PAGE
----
>>> Contrary to what one authority in the JavaScript field says:
    >>> JavaScript does make errors when dealing with just with integers.
    >>> I use .9) ,

    >> Funny looking integer.

    >
    > Will you jokers try to think and read carefully.


    I usually stop reading when things start being in capitals - it hurts my
    ears when you shout.

    To be honest though, I don't really care. I'm not going to create a
    voting machine with a scripting language initially designed to tweak web
    pages to make them more interesting.
     
    Stevo, Aug 19, 2008
    #11
  12. lorlarz

    Tim Streater Guest

    In article
    <>,
    lorlarz <> wrote:

    > On Aug 19, 2:18 pm, Gregor Kofler <> wrote:
    > > lorlarz meinte:
    > >
    > > > This a program that uses only integers, yet comes up short in its
    > > > addition or count
    > > > when used.  HERE IS HOW TO DO THE EXPERIMENT AND SEE:
    > > > Without adding on an arbitrary decimal number less than one (I believe
    > > > I use .9)

    > >
    > > You're an idiot. Period. Hit the road!
    > >
    > > --http://photo.gregorkofler.at::: Landschafts- und
    > > Reisefotografiehttp://web.gregorkofler.com ::: meine
    > > JS-Spielwiesehttp://www.image2d.com      ::: Bildagentur für den alpinen
    > > Raum

    >
    > No.


    Well, your example and its accompanying doc was too complex and boring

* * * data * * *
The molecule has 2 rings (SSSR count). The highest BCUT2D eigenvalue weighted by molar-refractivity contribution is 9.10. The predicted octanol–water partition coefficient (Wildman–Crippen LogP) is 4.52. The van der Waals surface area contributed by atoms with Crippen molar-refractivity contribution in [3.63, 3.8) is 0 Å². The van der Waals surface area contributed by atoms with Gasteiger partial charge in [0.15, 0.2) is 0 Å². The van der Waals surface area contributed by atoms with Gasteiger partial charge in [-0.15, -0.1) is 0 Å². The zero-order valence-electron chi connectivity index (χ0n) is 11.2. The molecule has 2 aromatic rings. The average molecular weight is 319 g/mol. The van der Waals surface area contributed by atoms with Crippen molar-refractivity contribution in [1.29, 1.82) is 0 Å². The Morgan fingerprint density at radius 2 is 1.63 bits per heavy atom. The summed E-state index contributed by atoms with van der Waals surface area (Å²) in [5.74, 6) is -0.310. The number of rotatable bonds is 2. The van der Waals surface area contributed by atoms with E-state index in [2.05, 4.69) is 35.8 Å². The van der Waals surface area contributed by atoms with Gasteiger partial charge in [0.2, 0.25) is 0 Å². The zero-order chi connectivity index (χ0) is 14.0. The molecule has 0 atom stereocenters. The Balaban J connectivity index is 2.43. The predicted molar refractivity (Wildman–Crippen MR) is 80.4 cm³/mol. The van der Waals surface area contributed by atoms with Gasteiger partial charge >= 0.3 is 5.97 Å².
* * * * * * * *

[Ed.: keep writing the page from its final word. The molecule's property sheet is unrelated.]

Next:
for me to want to examine it. You need to reduce its complexity.
     
    Tim Streater, Aug 19, 2008
    #12
  13. "lorlarz" the JS deity thusly spoke:

    > Yours is a most unacceptable response to my revealing how authorities
    > it
    > the field of JavaScript ARE WRONG. You should be thanking me, before
    > your
    > bank account comes up short.


    I'm humbled. Next time you'll tell thy disciples how floats and integers
    *really* work.

    BTW isn't "lorlarz" the name of an orc or perhaps a (yikes!) *troll* in
    some Tolkien book? How appropriate.

    Gregor



    --
    http://photo.gregorkofler.at ::: Landschafts- und Reisefotografie
    http://web.gregorkofler.com ::: meine JS-Spielwiese
    http://www.image2d.com ::: Bildagentur für den alpinen Raum
     
    Gregor Kofler, Aug 19, 2008
    #13
  14. lorlarz <> writes:

    > On Aug 19, 2:34 pm, Joost Diepenmaat <> wrote:
    >> lorlarz <> writes:
    >> > On Aug 19, 2:04 pm, Joost Diepenmaat <> wrote:

    >>
    >> >> Just in case it escaped you: 0.9 is NOT an integer, so you are NOT
    >> >> working with "just integers". We've done this to death.

    >>
    >> > .9 IS A NEEDED CORRECTION FACTOR AND NOT IN THE PROGRAM THE WAY IT
    >> > **FAILS**.

    >>
    >> > The .9 is what has to be added to make the pure integer arithmetic
    >> > stop making
    >> > errors and coming up short. In the experiment, you take it OUT.

    >>
    >> > Once you remove the .9, all are integers and the math is supposed to
    >> > be exact,
    >> > and it is not.

    >>
    >> Well. how about you bloody well show us the code that demonstrates the
    >> problem in a concise, well-formatted and clear way. Instead of, you
    >> know, rambling on incoherently.
    >>
    >> http://www.catb.org/~esr/faqs/smart-questions.html#id306810
    >>

    >